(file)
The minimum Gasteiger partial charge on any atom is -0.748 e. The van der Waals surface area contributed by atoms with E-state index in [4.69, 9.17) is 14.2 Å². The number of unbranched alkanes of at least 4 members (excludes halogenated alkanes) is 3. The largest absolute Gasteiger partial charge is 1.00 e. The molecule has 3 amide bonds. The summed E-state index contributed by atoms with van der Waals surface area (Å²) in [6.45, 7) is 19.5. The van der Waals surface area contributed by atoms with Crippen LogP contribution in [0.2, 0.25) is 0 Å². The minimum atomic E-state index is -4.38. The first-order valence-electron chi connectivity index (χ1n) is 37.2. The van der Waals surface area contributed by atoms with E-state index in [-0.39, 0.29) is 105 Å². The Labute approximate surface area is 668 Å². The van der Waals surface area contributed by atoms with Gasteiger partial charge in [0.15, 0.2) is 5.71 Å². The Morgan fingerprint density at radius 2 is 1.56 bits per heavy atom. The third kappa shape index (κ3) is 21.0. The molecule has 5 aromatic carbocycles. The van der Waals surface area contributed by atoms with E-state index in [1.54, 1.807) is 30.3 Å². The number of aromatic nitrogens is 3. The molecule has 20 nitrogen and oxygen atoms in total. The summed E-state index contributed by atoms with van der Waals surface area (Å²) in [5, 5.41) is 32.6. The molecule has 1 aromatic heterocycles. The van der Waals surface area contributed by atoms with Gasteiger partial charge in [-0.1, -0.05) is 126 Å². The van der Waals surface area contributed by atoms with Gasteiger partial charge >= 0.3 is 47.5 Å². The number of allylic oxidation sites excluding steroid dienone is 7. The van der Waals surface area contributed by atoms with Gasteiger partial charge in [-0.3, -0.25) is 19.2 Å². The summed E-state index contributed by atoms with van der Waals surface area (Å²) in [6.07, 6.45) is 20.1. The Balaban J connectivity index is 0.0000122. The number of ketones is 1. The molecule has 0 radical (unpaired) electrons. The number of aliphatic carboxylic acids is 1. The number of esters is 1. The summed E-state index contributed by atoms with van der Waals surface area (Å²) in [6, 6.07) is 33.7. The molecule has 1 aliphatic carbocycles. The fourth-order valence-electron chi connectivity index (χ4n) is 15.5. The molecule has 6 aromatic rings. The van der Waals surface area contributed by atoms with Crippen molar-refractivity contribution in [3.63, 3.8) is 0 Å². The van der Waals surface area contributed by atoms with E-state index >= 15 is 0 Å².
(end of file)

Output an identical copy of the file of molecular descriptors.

The minimum Gasteiger partial charge on any atom is -0.748 e. The van der Waals surface area contributed by atoms with E-state index in [4.69, 9.17) is 14.2 Å². The number of unbranched alkanes of at least 4 members (excludes halogenated alkanes) is 3. The largest absolute Gasteiger partial charge is 1.00 e. The molecule has 3 amide bonds. The summed E-state index contributed by atoms with van der Waals surface area (Å²) in [6.45, 7) is 19.5. The van der Waals surface area contributed by atoms with Crippen LogP contribution in [0.2, 0.25) is 0 Å². The minimum atomic E-state index is -4.38. The first-order valence-electron chi connectivity index (χ1n) is 37.2. The van der Waals surface area contributed by atoms with E-state index in [-0.39, 0.29) is 105 Å². The Labute approximate surface area is 668 Å². The van der Waals surface area contributed by atoms with Gasteiger partial charge in [0.15, 0.2) is 5.71 Å². The Morgan fingerprint density at radius 2 is 1.56 bits per heavy atom. The third kappa shape index (κ3) is 21.0. The molecule has 5 aromatic carbocycles. The van der Waals surface area contributed by atoms with E-state index in [1.54, 1.807) is 30.3 Å². The number of aromatic nitrogens is 3. The molecule has 20 nitrogen and oxygen atoms in total. The summed E-state index contributed by atoms with van der Waals surface area (Å²) in [5, 5.41) is 32.6. The molecule has 1 aromatic heterocycles. The van der Waals surface area contributed by atoms with Gasteiger partial charge in [-0.1, -0.05) is 126 Å². The van der Waals surface area contributed by atoms with Gasteiger partial charge >= 0.3 is 47.5 Å². The number of allylic oxidation sites excluding steroid dienone is 7. The van der Waals surface area contributed by atoms with Gasteiger partial charge in [-0.3, -0.25) is 19.2 Å². The summed E-state index contributed by atoms with van der Waals surface area (Å²) in [6.07, 6.45) is 20.1. The Balaban J connectivity index is 0.0000122. The number of ketones is 1. The molecule has 0 radical (unpaired) electrons. The number of aliphatic carboxylic acids is 1. The number of esters is 1. The summed E-state index contributed by atoms with van der Waals surface area (Å²) in [6, 6.07) is 33.7. The molecule has 1 aliphatic carbocycles. The fourth-order valence-electron chi connectivity index (χ4n) is 15.5. The molecule has 6 aromatic rings. The van der Waals surface area contributed by atoms with Crippen molar-refractivity contribution in [3.63, 3.8) is 0 Å². The van der Waals surface area contributed by atoms with E-state index >= 15 is 0 Å².